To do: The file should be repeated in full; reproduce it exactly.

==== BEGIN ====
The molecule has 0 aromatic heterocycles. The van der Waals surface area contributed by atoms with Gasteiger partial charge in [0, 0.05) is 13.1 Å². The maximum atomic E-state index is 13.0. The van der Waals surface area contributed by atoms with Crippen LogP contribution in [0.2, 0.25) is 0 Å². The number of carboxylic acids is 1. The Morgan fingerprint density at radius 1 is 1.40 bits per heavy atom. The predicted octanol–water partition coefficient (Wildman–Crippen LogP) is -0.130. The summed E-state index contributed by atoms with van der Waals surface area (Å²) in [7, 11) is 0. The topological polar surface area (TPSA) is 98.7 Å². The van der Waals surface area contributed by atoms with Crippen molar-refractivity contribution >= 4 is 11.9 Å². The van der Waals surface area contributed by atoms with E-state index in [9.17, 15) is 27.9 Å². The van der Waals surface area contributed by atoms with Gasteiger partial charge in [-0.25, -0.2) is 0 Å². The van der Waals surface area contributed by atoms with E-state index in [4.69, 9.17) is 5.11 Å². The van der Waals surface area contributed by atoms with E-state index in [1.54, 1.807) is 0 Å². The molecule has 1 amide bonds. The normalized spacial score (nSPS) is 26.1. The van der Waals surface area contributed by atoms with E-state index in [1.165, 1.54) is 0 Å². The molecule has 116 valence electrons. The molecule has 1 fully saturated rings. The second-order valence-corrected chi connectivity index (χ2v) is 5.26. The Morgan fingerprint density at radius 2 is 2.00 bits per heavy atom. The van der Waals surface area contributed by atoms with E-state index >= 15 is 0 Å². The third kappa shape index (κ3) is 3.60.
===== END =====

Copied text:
The molecule has 0 aromatic heterocycles. The van der Waals surface area contributed by atoms with Gasteiger partial charge in [0, 0.05) is 13.1 Å². The maximum atomic E-state index is 13.0. The van der Waals surface area contributed by atoms with Crippen LogP contribution in [0.2, 0.25) is 0 Å². The number of carboxylic acids is 1. The Morgan fingerprint density at radius 1 is 1.40 bits per heavy atom. The predicted octanol–water partition coefficient (Wildman–Crippen LogP) is -0.130. The summed E-state index contributed by atoms with van der Waals surface area (Å²) in [7, 11) is 0. The topological polar surface area (TPSA) is 98.7 Å². The van der Waals surface area contributed by atoms with Crippen molar-refractivity contribution >= 4 is 11.9 Å². The van der Waals surface area contributed by atoms with E-state index in [9.17, 15) is 27.9 Å². The van der Waals surface area contributed by atoms with Gasteiger partial charge in [-0.25, -0.2) is 0 Å². The van der Waals surface area contributed by atoms with E-state index in [4.69, 9.17) is 5.11 Å². The van der Waals surface area contributed by atoms with E-state index in [1.54, 1.807) is 0 Å². The molecule has 1 amide bonds. The normalized spacial score (nSPS) is 26.1. The van der Waals surface area contributed by atoms with E-state index in [1.165, 1.54) is 0 Å². The molecule has 116 valence electrons. The molecule has 1 fully saturated rings. The second-order valence-corrected chi connectivity index (χ2v) is 5.26. The Morgan fingerprint density at radius 2 is 2.00 bits per heavy atom. The van der Waals surface area contributed by atoms with E-state index >= 15 is 0 Å². The third kappa shape index (κ3) is 3.60.